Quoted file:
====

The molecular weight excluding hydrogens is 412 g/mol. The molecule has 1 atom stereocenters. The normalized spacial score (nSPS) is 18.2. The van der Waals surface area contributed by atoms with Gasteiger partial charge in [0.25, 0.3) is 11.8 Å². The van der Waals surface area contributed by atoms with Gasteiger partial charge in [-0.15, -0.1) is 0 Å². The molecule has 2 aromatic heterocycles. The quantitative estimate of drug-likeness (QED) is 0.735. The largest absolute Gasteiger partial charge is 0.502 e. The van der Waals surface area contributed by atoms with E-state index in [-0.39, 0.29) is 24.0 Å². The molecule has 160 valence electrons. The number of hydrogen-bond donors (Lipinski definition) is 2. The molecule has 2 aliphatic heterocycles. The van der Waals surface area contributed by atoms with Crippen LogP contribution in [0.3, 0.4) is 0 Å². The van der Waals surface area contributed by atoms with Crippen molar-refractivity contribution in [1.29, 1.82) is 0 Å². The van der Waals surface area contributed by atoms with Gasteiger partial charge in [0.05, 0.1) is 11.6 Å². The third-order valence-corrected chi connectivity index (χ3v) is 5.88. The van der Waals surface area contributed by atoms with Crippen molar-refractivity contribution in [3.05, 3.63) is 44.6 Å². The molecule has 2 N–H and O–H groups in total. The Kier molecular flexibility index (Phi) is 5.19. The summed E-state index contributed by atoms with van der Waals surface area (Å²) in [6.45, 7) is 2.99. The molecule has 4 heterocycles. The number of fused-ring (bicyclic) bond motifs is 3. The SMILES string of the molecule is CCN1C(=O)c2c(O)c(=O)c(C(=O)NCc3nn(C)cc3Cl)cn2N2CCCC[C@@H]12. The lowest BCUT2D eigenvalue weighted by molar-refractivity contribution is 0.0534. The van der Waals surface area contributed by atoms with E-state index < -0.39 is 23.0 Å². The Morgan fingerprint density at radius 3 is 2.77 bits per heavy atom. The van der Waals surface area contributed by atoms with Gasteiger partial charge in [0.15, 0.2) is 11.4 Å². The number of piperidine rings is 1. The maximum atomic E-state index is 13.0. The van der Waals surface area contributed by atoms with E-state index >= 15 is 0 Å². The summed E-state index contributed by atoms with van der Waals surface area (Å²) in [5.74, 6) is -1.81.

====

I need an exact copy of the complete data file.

The molecular weight excluding hydrogens is 412 g/mol. The molecule has 1 atom stereocenters. The normalized spacial score (nSPS) is 18.2. The van der Waals surface area contributed by atoms with Gasteiger partial charge in [0.25, 0.3) is 11.8 Å². The van der Waals surface area contributed by atoms with Gasteiger partial charge in [-0.15, -0.1) is 0 Å². The molecule has 2 aromatic heterocycles. The quantitative estimate of drug-likeness (QED) is 0.735. The largest absolute Gasteiger partial charge is 0.502 e. The van der Waals surface area contributed by atoms with E-state index in [-0.39, 0.29) is 24.0 Å². The molecule has 160 valence electrons. The number of hydrogen-bond donors (Lipinski definition) is 2. The molecule has 2 aliphatic heterocycles. The van der Waals surface area contributed by atoms with Crippen LogP contribution in [0.3, 0.4) is 0 Å². The van der Waals surface area contributed by atoms with Crippen molar-refractivity contribution in [1.29, 1.82) is 0 Å². The van der Waals surface area contributed by atoms with Gasteiger partial charge in [0.05, 0.1) is 11.6 Å². The third-order valence-corrected chi connectivity index (χ3v) is 5.88. The van der Waals surface area contributed by atoms with Crippen molar-refractivity contribution in [3.05, 3.63) is 44.6 Å². The molecule has 2 N–H and O–H groups in total. The Kier molecular flexibility index (Phi) is 5.19. The summed E-state index contributed by atoms with van der Waals surface area (Å²) in [6.45, 7) is 2.99. The molecule has 4 heterocycles. The number of fused-ring (bicyclic) bond motifs is 3. The SMILES string of the molecule is CCN1C(=O)c2c(O)c(=O)c(C(=O)NCc3nn(C)cc3Cl)cn2N2CCCC[C@@H]12. The lowest BCUT2D eigenvalue weighted by molar-refractivity contribution is 0.0534. The van der Waals surface area contributed by atoms with E-state index < -0.39 is 23.0 Å². The Morgan fingerprint density at radius 3 is 2.77 bits per heavy atom. The van der Waals surface area contributed by atoms with Gasteiger partial charge in [0.15, 0.2) is 11.4 Å². The number of piperidine rings is 1. The maximum atomic E-state index is 13.0. The van der Waals surface area contributed by atoms with E-state index >= 15 is 0 Å². The summed E-state index contributed by atoms with van der Waals surface area (Å²) in [5.74, 6) is -1.81.